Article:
Heritage has maintained that this was an “automated” message in response to Corley, and OIR general counsel Belinda Miller said she did not believe it violated the consent order’s ban on communicating with policyholders prior to approval of the takeout. Miller did not comment on the agent communication.
Fasano’s letter blasts the $52 million cash deal as a “blatant case of corporate welfare” and points out that Heritage’s CEO has run companies with several insurance violations in the past. Those violations include “failure to pay claim timely,” using unlicensed insurance professionals and making “misleading” advertisements.
“Do we really want an insurance executive whose takeout company has been fined for using unlicensed agents?” Fasano wrote.
Heritage said the CEO, Richard Widdicombe, resigned from People’s Trust Insurance in 2009 after noticing a slew of violations, and helped state regulators to investigate. The company was fined $150,000 and suspended by OIR.
Heritage’s lobbyist is Tom Gallagher, a former head of OIR who helped create Citizens.
Fasano and Weatherford are not the only Republicans criticizing Citizens over the deal.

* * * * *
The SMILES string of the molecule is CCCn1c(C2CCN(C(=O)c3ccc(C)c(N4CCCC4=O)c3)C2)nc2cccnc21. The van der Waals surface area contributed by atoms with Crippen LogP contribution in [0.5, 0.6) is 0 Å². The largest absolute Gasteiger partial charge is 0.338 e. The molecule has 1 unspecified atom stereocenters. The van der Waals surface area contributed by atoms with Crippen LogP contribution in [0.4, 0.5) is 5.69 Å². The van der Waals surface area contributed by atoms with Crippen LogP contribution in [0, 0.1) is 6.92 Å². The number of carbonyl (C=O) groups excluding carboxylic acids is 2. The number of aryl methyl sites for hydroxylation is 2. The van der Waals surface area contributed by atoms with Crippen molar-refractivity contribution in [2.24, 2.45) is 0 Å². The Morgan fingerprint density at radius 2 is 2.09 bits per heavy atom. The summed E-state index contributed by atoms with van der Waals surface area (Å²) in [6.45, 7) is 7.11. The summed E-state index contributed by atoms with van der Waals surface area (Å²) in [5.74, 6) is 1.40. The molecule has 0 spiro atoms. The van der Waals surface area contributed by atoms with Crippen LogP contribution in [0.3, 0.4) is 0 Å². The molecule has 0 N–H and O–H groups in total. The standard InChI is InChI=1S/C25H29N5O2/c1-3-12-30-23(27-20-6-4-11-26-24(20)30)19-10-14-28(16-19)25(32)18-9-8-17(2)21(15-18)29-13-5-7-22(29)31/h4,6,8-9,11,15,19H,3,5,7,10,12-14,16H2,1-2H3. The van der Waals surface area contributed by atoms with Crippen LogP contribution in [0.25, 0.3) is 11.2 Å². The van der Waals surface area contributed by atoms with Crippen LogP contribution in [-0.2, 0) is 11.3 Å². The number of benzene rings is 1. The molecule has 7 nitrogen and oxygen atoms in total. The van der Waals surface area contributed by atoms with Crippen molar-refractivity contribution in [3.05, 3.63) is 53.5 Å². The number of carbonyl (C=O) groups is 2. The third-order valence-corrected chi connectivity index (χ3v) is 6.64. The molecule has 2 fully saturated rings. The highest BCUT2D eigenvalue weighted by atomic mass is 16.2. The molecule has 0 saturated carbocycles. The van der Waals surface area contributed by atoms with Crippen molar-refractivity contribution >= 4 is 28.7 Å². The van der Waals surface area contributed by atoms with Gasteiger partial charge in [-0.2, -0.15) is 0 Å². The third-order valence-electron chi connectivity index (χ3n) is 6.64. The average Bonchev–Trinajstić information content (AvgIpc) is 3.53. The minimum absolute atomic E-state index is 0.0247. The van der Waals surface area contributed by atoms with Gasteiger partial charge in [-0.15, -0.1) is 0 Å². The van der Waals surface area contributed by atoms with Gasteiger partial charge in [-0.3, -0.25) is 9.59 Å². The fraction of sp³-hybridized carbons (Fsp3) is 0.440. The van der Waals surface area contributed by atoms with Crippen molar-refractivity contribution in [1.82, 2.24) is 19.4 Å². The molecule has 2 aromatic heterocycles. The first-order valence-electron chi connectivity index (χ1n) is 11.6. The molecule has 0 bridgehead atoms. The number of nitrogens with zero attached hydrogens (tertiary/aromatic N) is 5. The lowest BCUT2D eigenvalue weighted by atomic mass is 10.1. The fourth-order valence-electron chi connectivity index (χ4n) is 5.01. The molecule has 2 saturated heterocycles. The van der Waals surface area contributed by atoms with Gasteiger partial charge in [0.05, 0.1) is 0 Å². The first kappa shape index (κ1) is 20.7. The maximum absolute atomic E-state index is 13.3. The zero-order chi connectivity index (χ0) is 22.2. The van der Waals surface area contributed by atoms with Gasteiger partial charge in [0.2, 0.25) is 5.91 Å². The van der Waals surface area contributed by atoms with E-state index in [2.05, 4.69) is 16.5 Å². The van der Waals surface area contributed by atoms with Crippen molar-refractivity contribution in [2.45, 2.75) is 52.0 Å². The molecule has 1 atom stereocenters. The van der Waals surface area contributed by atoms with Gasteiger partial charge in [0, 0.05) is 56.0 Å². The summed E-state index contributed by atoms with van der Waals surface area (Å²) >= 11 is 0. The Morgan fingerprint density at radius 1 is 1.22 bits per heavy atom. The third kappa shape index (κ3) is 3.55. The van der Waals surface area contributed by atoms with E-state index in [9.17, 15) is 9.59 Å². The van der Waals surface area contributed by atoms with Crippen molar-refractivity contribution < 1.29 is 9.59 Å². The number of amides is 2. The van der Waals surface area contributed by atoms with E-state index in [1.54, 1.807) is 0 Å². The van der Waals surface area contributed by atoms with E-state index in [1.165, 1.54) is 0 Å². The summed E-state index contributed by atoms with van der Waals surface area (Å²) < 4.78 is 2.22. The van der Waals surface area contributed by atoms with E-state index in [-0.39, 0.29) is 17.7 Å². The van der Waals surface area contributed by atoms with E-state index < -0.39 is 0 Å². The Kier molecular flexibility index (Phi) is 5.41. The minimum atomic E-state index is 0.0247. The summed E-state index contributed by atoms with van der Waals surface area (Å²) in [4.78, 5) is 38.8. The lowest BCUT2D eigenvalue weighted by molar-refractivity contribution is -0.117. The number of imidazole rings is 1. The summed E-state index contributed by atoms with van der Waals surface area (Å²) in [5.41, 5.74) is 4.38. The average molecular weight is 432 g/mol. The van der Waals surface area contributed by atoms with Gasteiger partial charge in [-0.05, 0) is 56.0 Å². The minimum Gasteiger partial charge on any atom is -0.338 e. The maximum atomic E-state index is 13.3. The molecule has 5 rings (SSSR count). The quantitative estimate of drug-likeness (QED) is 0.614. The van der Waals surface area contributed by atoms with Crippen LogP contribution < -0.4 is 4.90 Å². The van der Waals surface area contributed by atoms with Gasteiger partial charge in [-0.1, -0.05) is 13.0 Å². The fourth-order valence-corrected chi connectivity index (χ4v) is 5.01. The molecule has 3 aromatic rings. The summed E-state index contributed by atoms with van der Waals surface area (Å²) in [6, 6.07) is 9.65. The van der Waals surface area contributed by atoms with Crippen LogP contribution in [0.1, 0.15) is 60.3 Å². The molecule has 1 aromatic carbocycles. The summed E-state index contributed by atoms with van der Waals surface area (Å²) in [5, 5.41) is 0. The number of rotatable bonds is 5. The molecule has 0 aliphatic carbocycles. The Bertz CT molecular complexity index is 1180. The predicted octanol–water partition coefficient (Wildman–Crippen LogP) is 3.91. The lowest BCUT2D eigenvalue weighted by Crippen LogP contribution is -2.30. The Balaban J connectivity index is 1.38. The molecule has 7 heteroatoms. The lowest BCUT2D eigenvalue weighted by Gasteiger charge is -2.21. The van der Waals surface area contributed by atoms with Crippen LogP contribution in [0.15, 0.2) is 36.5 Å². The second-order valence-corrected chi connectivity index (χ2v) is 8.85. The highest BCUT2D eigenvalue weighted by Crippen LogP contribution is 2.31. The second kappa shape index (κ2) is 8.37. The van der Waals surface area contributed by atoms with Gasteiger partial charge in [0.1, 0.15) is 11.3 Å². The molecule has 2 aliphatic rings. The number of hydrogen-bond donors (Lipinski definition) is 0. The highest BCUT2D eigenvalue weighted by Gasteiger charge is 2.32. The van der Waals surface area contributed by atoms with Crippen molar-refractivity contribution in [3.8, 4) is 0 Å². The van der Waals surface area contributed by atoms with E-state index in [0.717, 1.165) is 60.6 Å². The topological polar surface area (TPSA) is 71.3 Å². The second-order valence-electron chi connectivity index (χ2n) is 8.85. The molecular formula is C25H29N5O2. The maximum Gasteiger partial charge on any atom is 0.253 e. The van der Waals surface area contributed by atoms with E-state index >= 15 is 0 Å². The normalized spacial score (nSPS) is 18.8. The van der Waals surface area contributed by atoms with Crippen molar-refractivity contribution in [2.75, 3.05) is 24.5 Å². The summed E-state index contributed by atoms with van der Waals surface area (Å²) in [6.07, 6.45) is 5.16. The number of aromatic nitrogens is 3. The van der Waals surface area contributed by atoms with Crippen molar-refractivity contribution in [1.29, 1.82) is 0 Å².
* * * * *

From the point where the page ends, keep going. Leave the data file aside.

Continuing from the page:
Rep. Frank Artiles, R-Miami, called it a “get rich” scheme and Scott’s chief of staff called the Citizens’ board “tone-deaf.”
Democrats also chimed in. Former state Senator Dan Gelber, D-Miami Beach, on Friday called on Scott to return the $110,000 donation, saying “the whole thing smells.”
The chairman of the Republican Party of Florida accused Gelber of attacking Scott on behalf of former Gov. Charlie Crist, a potential Scott opponent in 2014.
Scott’s office did not say whether the governor would return the contributions from Heritage, only maintaining that there had been no pay-to-play.
Citizens president Barry Gilway has stood by the company’s decision to transfer $52 million to the nine-month-old Heritage. He said it’s part of Citizens’ efforts to reduce its liability and transfer risk back to the private market. In exchange for the payment, Heritage will take over as many as 60,000 policies and provide retroactive “reinsurance” for any policies that have claims between Jan. 1 and June 28.
“This is a great opportunity to place another 60,000 policies into the hands of one of the most well-capitalized companies in the Florida marketplace,” said Gilway. “I think the logic behind this agreement is compelling.”
Last year, Weatherford chided Citizens for attempting to loan out up to $250 million from its cash surplus to smaller private insurance companies. Citizens eventually abandoned the loan effort, but later decided to go ahead with plans to pay takeout companies in cash.
Now, Weatherford is calling on the chair of the Regulatory Affairs Committee to conduct a review of Citizens’ bylaws.
The review is needed, he said, because “there is a growing concern about their lack of understanding that Citizens has a greater responsibility to the public.”